Fact-Check: Are Vice President Biden’s Vaccination Requirements ‘Illegal’?

Are Vice President Biden's Vaccination Requirements 'Illegal'

With the potential to affect up to 100 million Americans, or nearly two-thirds of the country’s labor force, President Joe Biden’s new vaccine requirements are being met with predictable opposition from a handful of Republican states, who have become a new front in the battle between the government and local authorities over how to address the ongoing pandemic.

Fact-Check: Are Vice President Biden’s Vaccination Requirements ‘Illegal’?

A number of Republican state leaders have already said that they plan to fight the vaccination requirement even though the exact regulations governing it have not yet been established. A lawsuit against Vice President Joe Biden and other members of the administration on the basis that the vaccination requirements are “unconstitutional” was filed on Tuesday by the state of Arizona’s attorney general.

Are Vice President Biden's Vaccination Requirements 'Illegal'

State Republicans such as South Dakota Gov. Kristi Noem and Georgia Gov. Brian Kemp have blasted the requirements as “gross examples of federal interference.” In contrast, South Dakota Gov. Kristi Noem has blasted them. As “blatantly illegal overreach.”

Aiming to boost vaccination rates, Biden ordered the Labor Department last week to compel all companies with 100 or more employees to demand that their workers be either vaccinated or checked for Covid-19 every week as part of his effort to increase immunization rates. The proposed vaccination requirement has received widespread support from major business organizations such as the United States Chamber of Commerce.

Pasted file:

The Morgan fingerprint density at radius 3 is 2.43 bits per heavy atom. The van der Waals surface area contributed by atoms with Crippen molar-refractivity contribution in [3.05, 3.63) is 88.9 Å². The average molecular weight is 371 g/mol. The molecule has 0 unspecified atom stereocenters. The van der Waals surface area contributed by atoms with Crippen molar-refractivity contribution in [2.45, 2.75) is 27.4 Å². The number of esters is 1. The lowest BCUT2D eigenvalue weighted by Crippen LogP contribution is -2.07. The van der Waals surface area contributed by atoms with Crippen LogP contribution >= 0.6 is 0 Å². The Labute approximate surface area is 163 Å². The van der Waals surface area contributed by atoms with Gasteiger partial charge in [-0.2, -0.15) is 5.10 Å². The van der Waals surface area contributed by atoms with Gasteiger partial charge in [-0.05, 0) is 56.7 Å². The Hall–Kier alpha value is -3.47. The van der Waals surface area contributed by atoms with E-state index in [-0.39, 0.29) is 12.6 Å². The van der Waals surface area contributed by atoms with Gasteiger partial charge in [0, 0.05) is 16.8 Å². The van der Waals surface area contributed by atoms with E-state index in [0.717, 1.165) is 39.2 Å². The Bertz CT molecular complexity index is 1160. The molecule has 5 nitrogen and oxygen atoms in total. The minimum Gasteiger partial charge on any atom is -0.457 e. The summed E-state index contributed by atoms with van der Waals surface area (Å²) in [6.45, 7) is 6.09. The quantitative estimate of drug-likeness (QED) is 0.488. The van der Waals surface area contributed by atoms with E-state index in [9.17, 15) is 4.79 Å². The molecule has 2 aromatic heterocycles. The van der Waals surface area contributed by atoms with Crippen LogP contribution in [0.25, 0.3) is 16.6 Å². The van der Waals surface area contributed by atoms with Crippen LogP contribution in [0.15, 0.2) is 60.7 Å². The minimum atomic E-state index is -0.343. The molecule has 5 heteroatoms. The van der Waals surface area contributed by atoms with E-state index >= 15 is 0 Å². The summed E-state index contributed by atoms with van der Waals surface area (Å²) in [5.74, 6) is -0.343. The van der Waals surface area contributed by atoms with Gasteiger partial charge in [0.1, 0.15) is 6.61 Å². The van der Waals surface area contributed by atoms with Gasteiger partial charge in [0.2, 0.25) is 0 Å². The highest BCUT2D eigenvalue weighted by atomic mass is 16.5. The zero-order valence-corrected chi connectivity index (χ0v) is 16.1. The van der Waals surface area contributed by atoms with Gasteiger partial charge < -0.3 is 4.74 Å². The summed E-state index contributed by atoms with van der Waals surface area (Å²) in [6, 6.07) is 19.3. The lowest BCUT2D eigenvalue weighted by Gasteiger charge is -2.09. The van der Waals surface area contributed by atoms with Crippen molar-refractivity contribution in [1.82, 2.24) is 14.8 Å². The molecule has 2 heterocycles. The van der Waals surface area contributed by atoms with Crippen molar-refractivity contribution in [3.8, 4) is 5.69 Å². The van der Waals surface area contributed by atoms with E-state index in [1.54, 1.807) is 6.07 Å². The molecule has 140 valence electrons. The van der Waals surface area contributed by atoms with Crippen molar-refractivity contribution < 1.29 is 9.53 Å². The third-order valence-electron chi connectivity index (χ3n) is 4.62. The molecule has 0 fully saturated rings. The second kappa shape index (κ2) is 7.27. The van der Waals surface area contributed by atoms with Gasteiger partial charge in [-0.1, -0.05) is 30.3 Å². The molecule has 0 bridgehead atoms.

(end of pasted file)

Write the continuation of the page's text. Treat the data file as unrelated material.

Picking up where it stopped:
There has also been supporting for the requirement from the AFL-CIO and a number of other major labor organizations. Still, there has been some resistance from police enforcement organizations, some of whom are concerned about how Biden plans to execute his proposal.

As a result, Biden’s proposal depends on the Department of Labor’s authority to establish “a temporary emergency norm” to protect workers from new dangers, so long as the employees in question “are subjected to severe danger,” and the standard “is required to safeguard” them from the danger. The Occupational Health and Safety Act of 1970 gives the government this authority.

That power, on the other hand, is seldom used, and past cases have been successfully contested in the courts. According to a July 2021 study from the Congressional Budget Office, this power has not been used since 1983, when the courts knocked down an emergency interim asbestos regulation that had been issued by the Environmental Protection Agency.

Healthcare workers who are at greater risk of exposure to Covid-19 were protected by an emergency interim standard established by the U.s. Occupational Safety And Health, a regulatory body under the Department of Labor, in June 2021.

According to legal experts who spoke, Biden’s order and OSHA’s new emergency interim norm may face a difficult battle in the coming months. According to labor and employment expert Brett Coburn of Alston & Bird LLP, whether or not the new requirement is legal “will rely on how OSHA verbalizes the ‘grave risk’ in issue here, as well as how the courts that will hear the inevitable challenges interpret the case.”The power of OSHA to impose an interim emergency norm, according to Josh Blackman, a constitutional law professor at South Texas College of Law who specializes in the constitution, is less certain in light of the present circumstances.